In city council discussions around the project, commenters repeatedly equated it to low-income housing. And while Reliable Enterprises also operates low-income housing facilities, permanent supportive housing is set apart by its on-site case managers and range of services, which are tailored to the population each building serves.
For example, Reliable Enterprises’ proposed project would offer families and school-aged children tutoring services and computers with free internet access, Mitchell said. At the Reliable Place, a payee helps residents budget their money, staffers teach cooking classes, and mental health providers visited tenants on-site before the pandemic. Case managers have helped tenants navigate health care providers and school registration.
For tenants who may be ready to move out — or for other community members experiencing or at-risk of homelessness — Reliable Enterprises also offers a six-week “rent well” class. The course teaches participants how to be good renters, and staffers often accompany graduates in their meetings with landlords to help their chances of being approved to rent, often despite eviction or criminal history.
For Debbie Nix, whose homemade cookies earned her the informal title “House Mom,” the community Reliable Place offered was an asset in and of itself.
“When you have a disability, it’s hard to live in an apartment with people who aren’t,” said Nix, who’s lived at the facility for six years. “Because they don’t understand … (Here), people get it. They don’t judge. Because people who don’t have disabilities, they’re just really hard on you.”
Williford points to other success stories like Angel Loera, a former Reliable Place resident who now does maintenance work for the nonprofit. Before moving in, Loera went through the Offender Reentry Community Safety program (ORCS), which targets formerly-incarcerated individuals with developmental disabilities or mental health issues.
“I didn’t really think I was going to get a job anywhere because of the situations I’ve been in,” he said. “And Reliable actually gave me an opportunity to build skills, and they employed me.”
It’s not all success stories in Reliable Place, though. Housing programs and services manager Christi Lucas has the photos to prove it: units stuffed with clothing and food from residents who developed hoarding tendencies.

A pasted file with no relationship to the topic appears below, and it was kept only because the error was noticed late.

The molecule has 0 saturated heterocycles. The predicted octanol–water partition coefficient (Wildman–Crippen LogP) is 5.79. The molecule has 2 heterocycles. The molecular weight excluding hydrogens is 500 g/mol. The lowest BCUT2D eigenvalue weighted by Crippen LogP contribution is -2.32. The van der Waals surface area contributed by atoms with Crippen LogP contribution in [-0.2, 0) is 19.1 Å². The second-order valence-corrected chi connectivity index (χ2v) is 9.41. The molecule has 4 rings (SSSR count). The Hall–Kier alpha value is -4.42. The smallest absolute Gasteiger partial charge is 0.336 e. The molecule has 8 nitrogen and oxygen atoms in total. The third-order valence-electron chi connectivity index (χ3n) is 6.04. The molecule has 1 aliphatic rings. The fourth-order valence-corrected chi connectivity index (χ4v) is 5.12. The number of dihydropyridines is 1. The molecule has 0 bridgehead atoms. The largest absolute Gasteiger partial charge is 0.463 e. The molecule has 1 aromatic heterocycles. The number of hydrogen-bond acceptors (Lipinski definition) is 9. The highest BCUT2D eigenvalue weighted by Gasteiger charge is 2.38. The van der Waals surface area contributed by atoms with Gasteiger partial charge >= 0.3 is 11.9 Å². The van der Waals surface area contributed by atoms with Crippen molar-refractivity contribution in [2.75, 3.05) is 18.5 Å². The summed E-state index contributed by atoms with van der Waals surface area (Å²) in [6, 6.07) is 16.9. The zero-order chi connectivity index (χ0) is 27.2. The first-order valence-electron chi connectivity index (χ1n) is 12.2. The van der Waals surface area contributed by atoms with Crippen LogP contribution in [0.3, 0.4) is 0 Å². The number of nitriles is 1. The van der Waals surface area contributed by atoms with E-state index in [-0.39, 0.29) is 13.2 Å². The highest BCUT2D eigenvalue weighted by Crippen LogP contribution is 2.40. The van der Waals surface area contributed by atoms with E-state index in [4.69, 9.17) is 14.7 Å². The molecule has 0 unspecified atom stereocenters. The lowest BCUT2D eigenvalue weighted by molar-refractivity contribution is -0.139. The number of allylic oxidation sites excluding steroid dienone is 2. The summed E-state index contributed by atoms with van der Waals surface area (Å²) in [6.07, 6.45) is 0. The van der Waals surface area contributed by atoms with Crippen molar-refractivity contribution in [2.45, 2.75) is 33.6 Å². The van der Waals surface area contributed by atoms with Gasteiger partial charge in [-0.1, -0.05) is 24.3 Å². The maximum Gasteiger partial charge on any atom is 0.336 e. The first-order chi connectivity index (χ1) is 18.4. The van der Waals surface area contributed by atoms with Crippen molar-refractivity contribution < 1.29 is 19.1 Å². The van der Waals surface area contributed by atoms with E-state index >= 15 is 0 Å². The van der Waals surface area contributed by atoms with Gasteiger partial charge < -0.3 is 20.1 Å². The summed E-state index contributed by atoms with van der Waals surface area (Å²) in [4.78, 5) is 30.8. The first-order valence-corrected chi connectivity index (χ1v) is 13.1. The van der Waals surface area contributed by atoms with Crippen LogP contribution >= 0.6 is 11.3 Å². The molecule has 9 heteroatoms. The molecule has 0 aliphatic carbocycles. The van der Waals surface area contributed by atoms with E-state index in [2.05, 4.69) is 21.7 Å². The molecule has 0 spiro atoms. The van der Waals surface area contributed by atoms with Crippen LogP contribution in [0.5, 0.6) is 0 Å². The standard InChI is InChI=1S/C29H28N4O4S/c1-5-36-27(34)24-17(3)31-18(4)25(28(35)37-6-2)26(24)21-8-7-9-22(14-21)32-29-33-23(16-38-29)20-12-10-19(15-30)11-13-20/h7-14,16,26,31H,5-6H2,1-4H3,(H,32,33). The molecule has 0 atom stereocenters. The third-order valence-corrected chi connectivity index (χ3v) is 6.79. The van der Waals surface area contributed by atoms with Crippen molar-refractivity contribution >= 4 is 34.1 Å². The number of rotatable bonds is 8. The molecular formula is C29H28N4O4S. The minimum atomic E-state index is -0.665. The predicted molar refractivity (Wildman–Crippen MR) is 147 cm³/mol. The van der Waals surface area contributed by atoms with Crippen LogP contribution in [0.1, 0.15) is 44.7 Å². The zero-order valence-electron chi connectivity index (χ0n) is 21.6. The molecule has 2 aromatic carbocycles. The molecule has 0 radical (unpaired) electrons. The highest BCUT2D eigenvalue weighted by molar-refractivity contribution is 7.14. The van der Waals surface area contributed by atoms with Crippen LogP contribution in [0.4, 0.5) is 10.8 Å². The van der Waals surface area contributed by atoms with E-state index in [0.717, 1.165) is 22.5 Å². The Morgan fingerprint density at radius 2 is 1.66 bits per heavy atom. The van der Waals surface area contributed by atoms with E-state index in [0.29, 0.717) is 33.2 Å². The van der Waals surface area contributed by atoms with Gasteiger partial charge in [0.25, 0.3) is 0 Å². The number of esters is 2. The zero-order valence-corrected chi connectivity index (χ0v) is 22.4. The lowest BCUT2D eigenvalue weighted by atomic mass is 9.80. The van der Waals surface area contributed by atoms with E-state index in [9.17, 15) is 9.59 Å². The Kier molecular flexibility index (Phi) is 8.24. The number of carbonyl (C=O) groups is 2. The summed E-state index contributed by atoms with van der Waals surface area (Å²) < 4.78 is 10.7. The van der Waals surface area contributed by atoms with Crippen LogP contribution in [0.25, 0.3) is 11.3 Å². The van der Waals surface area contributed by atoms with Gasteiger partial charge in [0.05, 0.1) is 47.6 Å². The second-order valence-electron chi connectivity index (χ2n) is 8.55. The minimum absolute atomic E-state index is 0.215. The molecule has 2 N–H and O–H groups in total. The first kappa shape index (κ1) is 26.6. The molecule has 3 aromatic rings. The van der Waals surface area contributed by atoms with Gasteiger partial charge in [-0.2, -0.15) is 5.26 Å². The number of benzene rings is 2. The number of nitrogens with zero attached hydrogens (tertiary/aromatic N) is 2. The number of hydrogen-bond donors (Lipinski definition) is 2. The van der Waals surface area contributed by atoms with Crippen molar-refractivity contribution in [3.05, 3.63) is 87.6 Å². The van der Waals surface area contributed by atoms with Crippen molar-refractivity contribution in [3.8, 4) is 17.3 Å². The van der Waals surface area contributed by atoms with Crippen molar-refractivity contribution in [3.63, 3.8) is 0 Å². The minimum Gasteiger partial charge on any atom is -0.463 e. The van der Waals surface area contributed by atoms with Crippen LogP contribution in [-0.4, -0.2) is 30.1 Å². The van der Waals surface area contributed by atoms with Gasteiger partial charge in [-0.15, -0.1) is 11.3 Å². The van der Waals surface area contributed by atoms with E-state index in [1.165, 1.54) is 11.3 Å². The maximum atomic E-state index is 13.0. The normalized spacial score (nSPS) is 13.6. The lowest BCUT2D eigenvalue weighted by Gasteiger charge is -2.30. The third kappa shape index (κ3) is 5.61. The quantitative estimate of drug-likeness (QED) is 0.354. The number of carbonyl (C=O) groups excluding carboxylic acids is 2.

The nonprofit recently incurred an $8,000 bill for a nearly destroyed unit. And staffers have had to kick out tenants who continued to deal drugs, which “caused a lot of havoc on people here who are vulnerable,” according to Williford.
Mitchell says permanent supportive housing is simply a “messy business.” But to have a nonprofit willing to take it on, he said, is why the proposal could be so valuable to the city: Reliable Enterprises is willing to foot an occasional $8,000 bill, because “we’re addressing other things.”
“We’re willing to put the effort in to find grants. Which we did. Acquire the property to build. Which we did. And then go through the city process to get all the right permits … Which we did,” he said. “And at least the state of Washington Housing Trust Fund thought there was enough value in it to give us $8 million. So is the community going to say ‘are we going to try this?’ Or is it going to rub us the wrong way because it’s not bootstraps enough?”
Opponents have warned that a new permanent supportive housing building will attract more low-income residents to the community. Reliable Enterprises says that’s not the case, largely because the nonprofit has already identified its target population: over two dozen local families with kids in the Centralia School District.
The plan, according to Lucas, is to connect with families through Gather Church, which took over as the county’s coordinated entry provider this year. Coordinated entry is a strategy to identify and prioritize high-risk individuals for services, including shelter.
At the church, Meta Hogan regularly fields 10 to 15 calls a day from locals requesting housing assistance — from those living unsheltered, in vehicles, couch surfing, or in unsafe environments. She said a new permanent supportive housing facility would make a significant dent in the list of local families calling in.
Due to supply issues — the “housing hunger games,” as she puts it — those phone conversations often end up with Hogan talking callers through their existing options. The reality is, figuring out how to survive in an old RV with no running water may actually be easier than trying to find affordable housing in Lewis County.
Gather Church’s Pastor Cole Meckle says those phone conversations can go “something along the lines of ‘just how bad is the black mold? And do you have asthma?’”
“You’re trying to get people to hold on to whatever they have,” he said. “It sucks to have to have those conversations with people. My goodness, you want to know people can live in a home that doesn’t make them sick … But here we are, right?”
The way Hogan puts it, even if Gather Church gave each client $1,000 per month and eliminated every barrier to stable housing — mental health issues, substance use disorder, a criminal record or eviction history — the simple issue of supply would remain.
When units do become available, getting clients housed often requires a heart-to-heart between Gather Church staff and landlords.
“‘Why not give people a chance? Haven’t people given you a chance at some point in your life?’ Those are the kinds of conversations that end up changing people’s heart and mind,” Meckle said.
But a tight market — where landlords have plenty of renters to choose from — doesn’t incentivize landlords to take a risk.
With Reliable Enterprises’ project in the balance, the Centralia City Council is set to discuss Mitchell’s parking request in future meetings. But last week, Mitchell said he isn’t holding out hope that the council will change its mind.
The proposal, he said, looks like it will be scrapped, and the $8 million will go to some other project in the state, since there’s “plenty of need.”
In that case, Mitchell said he’ll be “disappointed. But not bitter.”